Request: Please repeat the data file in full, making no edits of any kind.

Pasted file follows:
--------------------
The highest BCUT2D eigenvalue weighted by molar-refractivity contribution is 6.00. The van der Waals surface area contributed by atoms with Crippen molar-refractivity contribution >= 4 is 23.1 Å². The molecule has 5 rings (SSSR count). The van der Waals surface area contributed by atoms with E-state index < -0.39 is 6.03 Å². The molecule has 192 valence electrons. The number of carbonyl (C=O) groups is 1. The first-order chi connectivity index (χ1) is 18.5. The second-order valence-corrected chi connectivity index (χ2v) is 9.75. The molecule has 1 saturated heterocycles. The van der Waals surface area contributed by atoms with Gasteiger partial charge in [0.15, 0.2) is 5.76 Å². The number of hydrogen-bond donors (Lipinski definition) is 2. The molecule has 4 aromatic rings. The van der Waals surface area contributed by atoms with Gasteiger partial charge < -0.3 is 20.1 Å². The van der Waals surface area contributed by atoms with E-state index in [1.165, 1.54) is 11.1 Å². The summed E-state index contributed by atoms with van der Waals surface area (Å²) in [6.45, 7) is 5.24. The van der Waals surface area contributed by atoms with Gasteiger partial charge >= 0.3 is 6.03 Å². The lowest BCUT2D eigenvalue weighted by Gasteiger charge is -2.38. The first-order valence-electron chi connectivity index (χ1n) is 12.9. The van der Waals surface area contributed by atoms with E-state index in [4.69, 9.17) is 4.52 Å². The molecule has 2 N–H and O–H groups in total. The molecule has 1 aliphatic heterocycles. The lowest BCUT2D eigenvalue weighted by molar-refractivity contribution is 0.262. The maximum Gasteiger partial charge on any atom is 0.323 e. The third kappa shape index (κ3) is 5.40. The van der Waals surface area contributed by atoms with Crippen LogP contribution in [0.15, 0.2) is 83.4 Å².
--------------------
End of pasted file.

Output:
The highest BCUT2D eigenvalue weighted by molar-refractivity contribution is 6.00. The van der Waals surface area contributed by atoms with Crippen molar-refractivity contribution >= 4 is 23.1 Å². The molecule has 5 rings (SSSR count). The van der Waals surface area contributed by atoms with E-state index < -0.39 is 6.03 Å². The molecule has 192 valence electrons. The number of carbonyl (C=O) groups is 1. The first-order chi connectivity index (χ1) is 18.5. The second-order valence-corrected chi connectivity index (χ2v) is 9.75. The molecule has 1 saturated heterocycles. The van der Waals surface area contributed by atoms with Gasteiger partial charge in [0.15, 0.2) is 5.76 Å². The number of hydrogen-bond donors (Lipinski definition) is 2. The molecule has 4 aromatic rings. The van der Waals surface area contributed by atoms with Gasteiger partial charge < -0.3 is 20.1 Å². The van der Waals surface area contributed by atoms with E-state index in [1.165, 1.54) is 11.1 Å². The summed E-state index contributed by atoms with van der Waals surface area (Å²) in [6.45, 7) is 5.24. The van der Waals surface area contributed by atoms with Gasteiger partial charge >= 0.3 is 6.03 Å². The lowest BCUT2D eigenvalue weighted by Gasteiger charge is -2.38. The first-order valence-electron chi connectivity index (χ1n) is 12.9. The van der Waals surface area contributed by atoms with E-state index in [4.69, 9.17) is 4.52 Å². The molecule has 2 N–H and O–H groups in total. The molecule has 1 aliphatic heterocycles. The lowest BCUT2D eigenvalue weighted by molar-refractivity contribution is 0.262. The maximum Gasteiger partial charge on any atom is 0.323 e. The third kappa shape index (κ3) is 5.40. The van der Waals surface area contributed by atoms with Crippen LogP contribution in [0.15, 0.2) is 83.4 Å².